When They Call You a Terrorist: A Black Lives Matter Memoir promises to shed light on an often misunderstood social movement. Co-written by activist and journalist asha bandele and Black Lives Matter co-founder Patrisse Khan-Cullors, it gets to the heart of one of America’s biggest current debates, race, and details how to carry the historic civil rights struggle into the 21st century.
When They Call You a Terrorist focuses on the personal experiences of Khan-Cullors, beginning with the traumatic childhood events that led her to pursue social activism. She presents, through the eyes of a child, the devastating effects of addiction, poverty, and a broken justice system, and how systemic inequalities turn these into routine cycles for many African-Americans.
It is these early passages, depicting Khan-Cullors’ familial relations, that most poignantly demonstrate the trauma that first mobilised her. It was after the acquittal of Trayvon Martin’s killer that she co-founded Black Lives Matter, and it is as she details the criminalisation of her “big, loving, [mentally] unwell” brother that the parallel injustices become clear: when “it has everything to do with being Black and nothing to do with it”, the personal and public become equally political.
Khan-Cullors and bandele write wonderfully together, so synchronous that it is often difficult to separate their voices. The book flows naturally, almost conversationally – an innovative way of making accessible a movement that may seem confusing to an outsider. By blending the affectingly childish naivety of Khan-Cullors’ early memories and her growing awareness of modern race theory as a social reformer, she successfully demonstrates the institutional and structural inequalities that have sustained the endemic racism she has experienced throughout her life.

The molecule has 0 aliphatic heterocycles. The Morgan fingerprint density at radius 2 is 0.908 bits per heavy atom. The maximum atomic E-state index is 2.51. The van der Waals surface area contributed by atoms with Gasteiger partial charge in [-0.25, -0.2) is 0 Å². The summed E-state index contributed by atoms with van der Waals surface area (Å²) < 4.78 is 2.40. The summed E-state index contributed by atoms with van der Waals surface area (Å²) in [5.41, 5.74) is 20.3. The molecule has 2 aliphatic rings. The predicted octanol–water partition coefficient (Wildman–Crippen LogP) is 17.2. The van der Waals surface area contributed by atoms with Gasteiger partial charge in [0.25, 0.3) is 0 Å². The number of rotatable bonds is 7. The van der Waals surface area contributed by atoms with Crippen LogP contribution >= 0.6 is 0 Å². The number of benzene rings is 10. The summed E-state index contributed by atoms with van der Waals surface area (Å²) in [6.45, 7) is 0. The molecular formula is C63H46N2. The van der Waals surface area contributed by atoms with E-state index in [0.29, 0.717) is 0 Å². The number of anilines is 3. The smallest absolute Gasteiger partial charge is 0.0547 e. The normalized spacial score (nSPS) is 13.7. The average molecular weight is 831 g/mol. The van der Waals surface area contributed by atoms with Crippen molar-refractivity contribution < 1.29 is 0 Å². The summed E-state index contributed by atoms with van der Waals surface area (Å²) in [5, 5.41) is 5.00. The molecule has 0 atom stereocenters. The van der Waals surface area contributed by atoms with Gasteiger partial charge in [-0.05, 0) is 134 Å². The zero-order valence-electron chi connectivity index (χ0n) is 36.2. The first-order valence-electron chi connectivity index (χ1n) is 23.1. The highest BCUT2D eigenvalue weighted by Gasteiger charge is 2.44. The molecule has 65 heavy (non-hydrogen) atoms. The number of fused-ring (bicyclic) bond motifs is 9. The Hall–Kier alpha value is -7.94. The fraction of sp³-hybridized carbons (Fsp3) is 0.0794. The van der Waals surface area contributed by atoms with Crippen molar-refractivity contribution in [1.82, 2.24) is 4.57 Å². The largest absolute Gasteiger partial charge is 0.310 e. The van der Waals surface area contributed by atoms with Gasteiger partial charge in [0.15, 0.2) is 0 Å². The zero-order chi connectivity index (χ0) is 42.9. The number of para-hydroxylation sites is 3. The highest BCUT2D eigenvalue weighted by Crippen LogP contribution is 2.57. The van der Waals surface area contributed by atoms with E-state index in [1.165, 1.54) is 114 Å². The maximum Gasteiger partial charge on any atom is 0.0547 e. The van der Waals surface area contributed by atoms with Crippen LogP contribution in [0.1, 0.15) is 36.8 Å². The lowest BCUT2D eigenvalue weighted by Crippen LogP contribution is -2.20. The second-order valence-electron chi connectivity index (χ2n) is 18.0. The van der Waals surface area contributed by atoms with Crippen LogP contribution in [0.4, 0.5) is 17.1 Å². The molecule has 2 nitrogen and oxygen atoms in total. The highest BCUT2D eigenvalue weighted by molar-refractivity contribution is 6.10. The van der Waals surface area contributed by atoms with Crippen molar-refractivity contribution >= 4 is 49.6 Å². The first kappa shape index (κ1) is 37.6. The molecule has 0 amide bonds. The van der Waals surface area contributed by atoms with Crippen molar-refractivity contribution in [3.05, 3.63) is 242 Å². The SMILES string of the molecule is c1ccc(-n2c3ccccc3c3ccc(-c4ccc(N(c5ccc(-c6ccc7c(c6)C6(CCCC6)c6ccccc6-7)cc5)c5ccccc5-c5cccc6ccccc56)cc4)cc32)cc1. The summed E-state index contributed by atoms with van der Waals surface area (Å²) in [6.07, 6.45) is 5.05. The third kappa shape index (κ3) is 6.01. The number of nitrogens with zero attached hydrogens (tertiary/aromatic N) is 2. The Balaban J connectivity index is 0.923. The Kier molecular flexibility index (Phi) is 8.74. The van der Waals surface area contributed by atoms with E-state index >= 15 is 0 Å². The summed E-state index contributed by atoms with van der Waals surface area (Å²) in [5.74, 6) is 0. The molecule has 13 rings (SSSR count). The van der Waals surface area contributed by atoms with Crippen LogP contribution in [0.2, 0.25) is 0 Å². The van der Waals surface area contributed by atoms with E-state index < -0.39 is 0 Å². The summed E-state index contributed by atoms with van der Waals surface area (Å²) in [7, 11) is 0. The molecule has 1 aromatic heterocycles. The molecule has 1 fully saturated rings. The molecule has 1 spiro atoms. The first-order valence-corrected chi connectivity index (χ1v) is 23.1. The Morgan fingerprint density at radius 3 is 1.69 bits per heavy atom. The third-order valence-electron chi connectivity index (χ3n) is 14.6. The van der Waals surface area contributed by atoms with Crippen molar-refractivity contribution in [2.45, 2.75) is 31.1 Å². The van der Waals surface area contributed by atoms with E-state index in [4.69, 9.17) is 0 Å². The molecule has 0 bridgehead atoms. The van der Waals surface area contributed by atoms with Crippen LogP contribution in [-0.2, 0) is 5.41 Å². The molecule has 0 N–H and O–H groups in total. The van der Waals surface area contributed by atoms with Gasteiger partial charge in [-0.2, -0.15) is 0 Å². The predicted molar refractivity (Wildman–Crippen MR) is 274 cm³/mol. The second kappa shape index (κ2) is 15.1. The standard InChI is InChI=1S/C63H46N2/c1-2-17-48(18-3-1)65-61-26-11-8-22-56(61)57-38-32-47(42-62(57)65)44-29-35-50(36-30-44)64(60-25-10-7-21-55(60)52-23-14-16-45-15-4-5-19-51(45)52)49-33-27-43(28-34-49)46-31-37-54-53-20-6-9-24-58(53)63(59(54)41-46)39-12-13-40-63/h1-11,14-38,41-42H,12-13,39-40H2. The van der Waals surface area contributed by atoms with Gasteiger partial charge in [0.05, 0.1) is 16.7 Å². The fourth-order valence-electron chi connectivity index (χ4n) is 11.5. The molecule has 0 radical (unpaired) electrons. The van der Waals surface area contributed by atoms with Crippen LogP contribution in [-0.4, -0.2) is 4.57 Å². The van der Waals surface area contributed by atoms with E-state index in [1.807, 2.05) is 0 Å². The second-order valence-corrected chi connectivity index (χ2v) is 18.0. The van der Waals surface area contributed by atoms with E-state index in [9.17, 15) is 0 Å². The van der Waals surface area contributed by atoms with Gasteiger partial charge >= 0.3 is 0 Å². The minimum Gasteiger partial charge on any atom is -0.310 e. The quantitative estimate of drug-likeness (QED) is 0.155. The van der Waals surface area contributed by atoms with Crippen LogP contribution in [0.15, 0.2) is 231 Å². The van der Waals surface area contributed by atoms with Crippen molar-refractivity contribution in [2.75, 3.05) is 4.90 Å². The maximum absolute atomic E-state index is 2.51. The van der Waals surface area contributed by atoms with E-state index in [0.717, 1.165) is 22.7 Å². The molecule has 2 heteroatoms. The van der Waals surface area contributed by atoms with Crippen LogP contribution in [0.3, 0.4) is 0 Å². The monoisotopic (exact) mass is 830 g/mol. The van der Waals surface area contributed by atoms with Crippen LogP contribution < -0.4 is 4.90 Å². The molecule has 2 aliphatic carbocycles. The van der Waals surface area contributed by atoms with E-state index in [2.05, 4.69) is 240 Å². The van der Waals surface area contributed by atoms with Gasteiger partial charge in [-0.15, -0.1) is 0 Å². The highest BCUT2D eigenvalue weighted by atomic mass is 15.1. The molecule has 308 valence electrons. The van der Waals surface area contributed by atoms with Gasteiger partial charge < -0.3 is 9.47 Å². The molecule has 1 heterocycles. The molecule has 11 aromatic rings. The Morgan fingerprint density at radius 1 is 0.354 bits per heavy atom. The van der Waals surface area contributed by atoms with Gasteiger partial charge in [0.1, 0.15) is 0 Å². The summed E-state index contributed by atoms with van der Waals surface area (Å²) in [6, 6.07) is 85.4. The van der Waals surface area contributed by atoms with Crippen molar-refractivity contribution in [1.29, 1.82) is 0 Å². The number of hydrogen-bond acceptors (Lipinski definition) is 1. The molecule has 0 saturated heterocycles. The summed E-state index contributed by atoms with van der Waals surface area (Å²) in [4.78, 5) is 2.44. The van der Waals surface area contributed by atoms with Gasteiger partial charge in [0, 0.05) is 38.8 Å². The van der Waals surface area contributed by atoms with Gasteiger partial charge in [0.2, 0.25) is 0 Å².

There are moments where it seems that the writers get carried away with their prose, sometimes speaking in platitudes and clichés: “I am stardust” comes to mind. Though this may initially seem to undermine the importance of their work, it is important to bear in mind that this is not an academic study. Khan-Cullors is giving her own account of her own story, and while her style might not be to every reader’s taste, her personality and the reality of her experiences ultimately prevail. As she learns as a young woman, “there is something radical and beautiful and deeply transformational in bearing witness to public accountability”, and this emerges as the clearest message of the book.
The dominant media perception of Black Lives Matter might come from the long-lasting unrest in Ferguson and Baltimore and the confrontations between police officers and protesters, but what Khan-Cullors and bandele show is that it is also a movement of unity and inclusion, a necessary project that is trying to radically reshape a fairer America from the grassroots up. When They Call You A Terrorist marks a fascinating, if at times challenging, entry point into a complicated subject that will hopefully inspire its readers to continue the fight against injustice and inequality.
When They Call You a Terrorist by Patrisse Khan-Cullors and asha bandele.
(Published by Canongate)